Contents of: VI/111/./abstract/MCLAMPIN_LBV_1.abs

The following document lists the file abstract/MCLAMPIN_LBV_1.abs from catalogue VI/111.
A plain copy of the file (without headers/trailers) may be downloaded.

 We are proposing to use  ISO to investigate the presence, and
 characterize the physical properties of dust around a selected
 sample of hot evolved stars populating the upper part of the HR
 Diagram: LBVs, Ofpe/WN9 and B[e] stars . Some of these stars are
 known to show presence of dust in their circumstellar environment,
 from ground-based near-IR and IRAS data. The fact that dust grains do
 exist in the winds and/or in the close vicinities of these hot objects
 suggests that the conditions are present  which increase the chances
 for the formation and survival of grains.  It is clear then that
 determining the distribution and the properties of grains in these
 circumstellar shells will provide vital clues on the stars' modes of
 losing mass and, therefore, vital clues on their evolution. We will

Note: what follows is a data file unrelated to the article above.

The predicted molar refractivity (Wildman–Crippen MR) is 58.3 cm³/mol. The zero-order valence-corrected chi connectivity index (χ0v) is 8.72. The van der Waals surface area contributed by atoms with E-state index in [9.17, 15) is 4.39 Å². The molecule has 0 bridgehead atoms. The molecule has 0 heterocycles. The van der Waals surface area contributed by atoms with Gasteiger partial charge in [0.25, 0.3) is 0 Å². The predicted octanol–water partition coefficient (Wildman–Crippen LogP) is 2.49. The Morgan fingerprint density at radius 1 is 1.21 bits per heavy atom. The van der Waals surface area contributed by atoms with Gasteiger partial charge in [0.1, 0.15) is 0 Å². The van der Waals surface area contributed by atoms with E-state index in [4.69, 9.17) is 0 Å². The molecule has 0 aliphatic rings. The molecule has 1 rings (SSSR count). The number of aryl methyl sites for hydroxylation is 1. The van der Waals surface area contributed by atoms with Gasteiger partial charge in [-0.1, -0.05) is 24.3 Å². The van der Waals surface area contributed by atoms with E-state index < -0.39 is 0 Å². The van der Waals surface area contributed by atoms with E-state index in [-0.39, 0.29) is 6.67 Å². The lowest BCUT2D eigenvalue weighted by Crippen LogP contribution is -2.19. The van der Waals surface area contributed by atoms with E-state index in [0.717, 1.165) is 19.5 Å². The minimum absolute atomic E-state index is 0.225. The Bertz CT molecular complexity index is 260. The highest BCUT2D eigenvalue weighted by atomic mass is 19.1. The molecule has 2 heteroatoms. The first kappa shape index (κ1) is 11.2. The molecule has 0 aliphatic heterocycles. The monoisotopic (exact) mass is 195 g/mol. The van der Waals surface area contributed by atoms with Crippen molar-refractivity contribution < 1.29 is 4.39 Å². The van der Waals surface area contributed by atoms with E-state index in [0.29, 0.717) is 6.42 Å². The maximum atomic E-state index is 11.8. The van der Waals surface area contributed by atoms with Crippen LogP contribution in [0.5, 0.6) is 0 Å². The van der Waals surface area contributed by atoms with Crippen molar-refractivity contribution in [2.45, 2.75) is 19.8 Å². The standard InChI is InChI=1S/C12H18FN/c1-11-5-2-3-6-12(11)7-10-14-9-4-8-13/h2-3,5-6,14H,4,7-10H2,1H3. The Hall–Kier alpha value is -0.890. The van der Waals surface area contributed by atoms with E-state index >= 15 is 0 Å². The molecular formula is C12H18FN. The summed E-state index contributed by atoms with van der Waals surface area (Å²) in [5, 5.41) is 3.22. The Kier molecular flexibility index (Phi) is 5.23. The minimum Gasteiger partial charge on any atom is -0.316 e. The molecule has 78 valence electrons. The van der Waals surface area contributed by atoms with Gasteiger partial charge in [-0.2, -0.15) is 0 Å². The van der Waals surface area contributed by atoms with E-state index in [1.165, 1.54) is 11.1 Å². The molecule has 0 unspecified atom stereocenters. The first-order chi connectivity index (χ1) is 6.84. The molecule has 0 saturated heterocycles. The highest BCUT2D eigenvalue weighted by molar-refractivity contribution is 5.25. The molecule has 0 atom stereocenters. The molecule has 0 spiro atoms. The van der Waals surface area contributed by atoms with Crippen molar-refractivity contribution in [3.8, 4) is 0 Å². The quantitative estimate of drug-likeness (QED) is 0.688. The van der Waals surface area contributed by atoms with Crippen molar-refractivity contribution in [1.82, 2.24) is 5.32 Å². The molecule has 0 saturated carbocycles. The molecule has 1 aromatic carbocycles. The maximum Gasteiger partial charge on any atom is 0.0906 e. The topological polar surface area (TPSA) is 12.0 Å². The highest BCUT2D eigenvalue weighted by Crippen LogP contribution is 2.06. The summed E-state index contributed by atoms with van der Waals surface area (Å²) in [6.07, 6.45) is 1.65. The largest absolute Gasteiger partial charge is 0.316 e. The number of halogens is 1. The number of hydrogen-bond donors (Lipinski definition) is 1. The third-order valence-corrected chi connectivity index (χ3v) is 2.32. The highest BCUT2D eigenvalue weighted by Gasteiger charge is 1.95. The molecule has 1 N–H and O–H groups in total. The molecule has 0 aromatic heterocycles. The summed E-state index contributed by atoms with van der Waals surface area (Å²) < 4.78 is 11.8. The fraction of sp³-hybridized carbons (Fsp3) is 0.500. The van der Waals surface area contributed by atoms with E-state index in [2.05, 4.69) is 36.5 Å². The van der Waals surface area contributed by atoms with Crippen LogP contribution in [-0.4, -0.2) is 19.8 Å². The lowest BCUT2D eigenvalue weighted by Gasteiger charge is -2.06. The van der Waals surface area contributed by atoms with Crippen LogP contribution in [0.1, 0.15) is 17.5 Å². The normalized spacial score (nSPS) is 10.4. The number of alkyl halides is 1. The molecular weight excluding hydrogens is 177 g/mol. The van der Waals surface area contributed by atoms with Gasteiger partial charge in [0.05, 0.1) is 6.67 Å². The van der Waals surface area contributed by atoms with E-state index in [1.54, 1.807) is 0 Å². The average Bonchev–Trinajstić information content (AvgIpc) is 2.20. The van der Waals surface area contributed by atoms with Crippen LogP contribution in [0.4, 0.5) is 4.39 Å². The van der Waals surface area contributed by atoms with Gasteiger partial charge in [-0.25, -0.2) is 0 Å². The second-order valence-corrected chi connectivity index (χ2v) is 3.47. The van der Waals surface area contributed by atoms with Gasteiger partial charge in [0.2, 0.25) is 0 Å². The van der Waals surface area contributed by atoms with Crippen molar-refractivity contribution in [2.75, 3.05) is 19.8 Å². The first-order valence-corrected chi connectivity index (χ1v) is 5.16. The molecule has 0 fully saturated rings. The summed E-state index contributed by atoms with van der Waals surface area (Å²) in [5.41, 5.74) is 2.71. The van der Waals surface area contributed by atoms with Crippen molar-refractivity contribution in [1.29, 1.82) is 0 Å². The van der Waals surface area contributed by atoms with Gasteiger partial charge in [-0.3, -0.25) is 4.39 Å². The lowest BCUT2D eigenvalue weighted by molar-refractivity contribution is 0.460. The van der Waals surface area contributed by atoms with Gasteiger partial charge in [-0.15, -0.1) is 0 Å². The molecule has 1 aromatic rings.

take advantage of ISO's unique capabilities to determine the
 properties and the distribution of  this dust. We will use ISOCAM
 to spatially resolve the  dust population in the range  3-15 microns,
 and to study selected emission features, in order to characterize
 dust size and composition.  We will clarify the relationship of dust
 grains to the gaseous components of both the stellar wind and the
 stationary circumstellar envelopes.  We will use ISOPHOT to
 investigate the properties of the cool dust, and to extend our
 present knowledge  to the completely new spectral range 100 -- 200
 micron. We will attempt to understand the mechanism regulating the
 formation and survival of the dust grains in such a close proximity
 to these hot stars, thus constraining temperature and density
 conditions in the inner circumstellar region. This information will
 complement our extensive studies of circumstellar shells around
 LBVs, and Ofpe/WN9 stars, performed over several years of corono-
 graphic and spectroscopic ground based and HST observations.

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